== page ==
“How sad it is! I shall grow old, and horrible, and dreadful. But this picture will always remain young… If it were only the other way! If it were I who was to be always young, and the picture that was to grow old! For that – for that – I would give everything! Yes, there is nothing in the whole world I would not give! I would give my soul for that!”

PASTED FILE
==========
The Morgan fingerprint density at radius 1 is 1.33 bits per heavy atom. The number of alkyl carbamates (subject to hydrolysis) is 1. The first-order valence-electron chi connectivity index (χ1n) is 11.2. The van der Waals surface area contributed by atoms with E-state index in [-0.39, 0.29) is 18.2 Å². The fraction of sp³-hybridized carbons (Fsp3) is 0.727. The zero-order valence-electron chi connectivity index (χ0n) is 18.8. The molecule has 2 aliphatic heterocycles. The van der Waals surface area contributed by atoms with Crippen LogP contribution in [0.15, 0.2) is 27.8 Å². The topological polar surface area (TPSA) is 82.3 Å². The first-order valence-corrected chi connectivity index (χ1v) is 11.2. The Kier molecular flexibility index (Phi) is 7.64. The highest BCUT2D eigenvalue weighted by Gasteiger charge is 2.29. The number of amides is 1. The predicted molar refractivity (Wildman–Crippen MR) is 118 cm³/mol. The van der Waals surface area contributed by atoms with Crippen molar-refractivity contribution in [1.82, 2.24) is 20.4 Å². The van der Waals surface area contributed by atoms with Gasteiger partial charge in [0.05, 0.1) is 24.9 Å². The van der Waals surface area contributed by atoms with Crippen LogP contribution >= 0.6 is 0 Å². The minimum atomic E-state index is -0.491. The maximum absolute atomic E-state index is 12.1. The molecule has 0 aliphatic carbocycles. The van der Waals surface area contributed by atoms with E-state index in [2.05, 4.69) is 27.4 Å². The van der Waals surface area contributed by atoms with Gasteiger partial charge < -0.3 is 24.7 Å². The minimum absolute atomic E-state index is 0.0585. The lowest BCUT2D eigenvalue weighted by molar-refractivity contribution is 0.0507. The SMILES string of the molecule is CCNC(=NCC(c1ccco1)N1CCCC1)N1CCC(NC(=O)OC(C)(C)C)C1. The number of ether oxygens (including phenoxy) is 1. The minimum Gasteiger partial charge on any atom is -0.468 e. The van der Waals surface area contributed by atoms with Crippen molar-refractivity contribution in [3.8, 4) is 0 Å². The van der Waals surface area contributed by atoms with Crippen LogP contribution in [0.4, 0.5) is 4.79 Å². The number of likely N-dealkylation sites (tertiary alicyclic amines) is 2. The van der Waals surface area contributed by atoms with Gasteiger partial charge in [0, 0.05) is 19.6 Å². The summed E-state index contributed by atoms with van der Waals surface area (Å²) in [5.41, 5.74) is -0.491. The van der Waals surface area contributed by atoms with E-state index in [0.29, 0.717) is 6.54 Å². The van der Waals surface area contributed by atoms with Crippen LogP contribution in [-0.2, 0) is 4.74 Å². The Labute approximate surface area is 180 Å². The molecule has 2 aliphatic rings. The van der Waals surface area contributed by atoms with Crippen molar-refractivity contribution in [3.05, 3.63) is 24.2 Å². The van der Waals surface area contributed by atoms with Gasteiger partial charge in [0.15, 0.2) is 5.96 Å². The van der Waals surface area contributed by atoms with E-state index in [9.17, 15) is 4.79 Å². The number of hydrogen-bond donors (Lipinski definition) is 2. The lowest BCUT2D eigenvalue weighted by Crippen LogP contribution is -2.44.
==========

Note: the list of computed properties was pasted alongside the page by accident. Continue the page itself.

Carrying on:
Although Lord Henry did exert considerable influence on Dorian, he primarily awakened influences already present within Dorian. When Lord Henry urged Dorian to yield to inner desires and spoke about his childhood, “You, Mr. Gray, you yourself, with your rose-red youth and your rose-white boyhood, you have had passions that have made you afraid, thoughts that have filled you with terror, day-dreams and sleeping dreams whose mere memory might stain your cheek with shame–”, Dorian is left bewildered and speechless. “He was dimly conscious that entirely fresh influences were at work within him. Yet they seem to him to have come really from himself.” Lord Henry’s words touched some “secret chord” within Dorian, something that had never been touched before. He realises that “there had been many things in his boyhood that he had not understood. He understood them now”.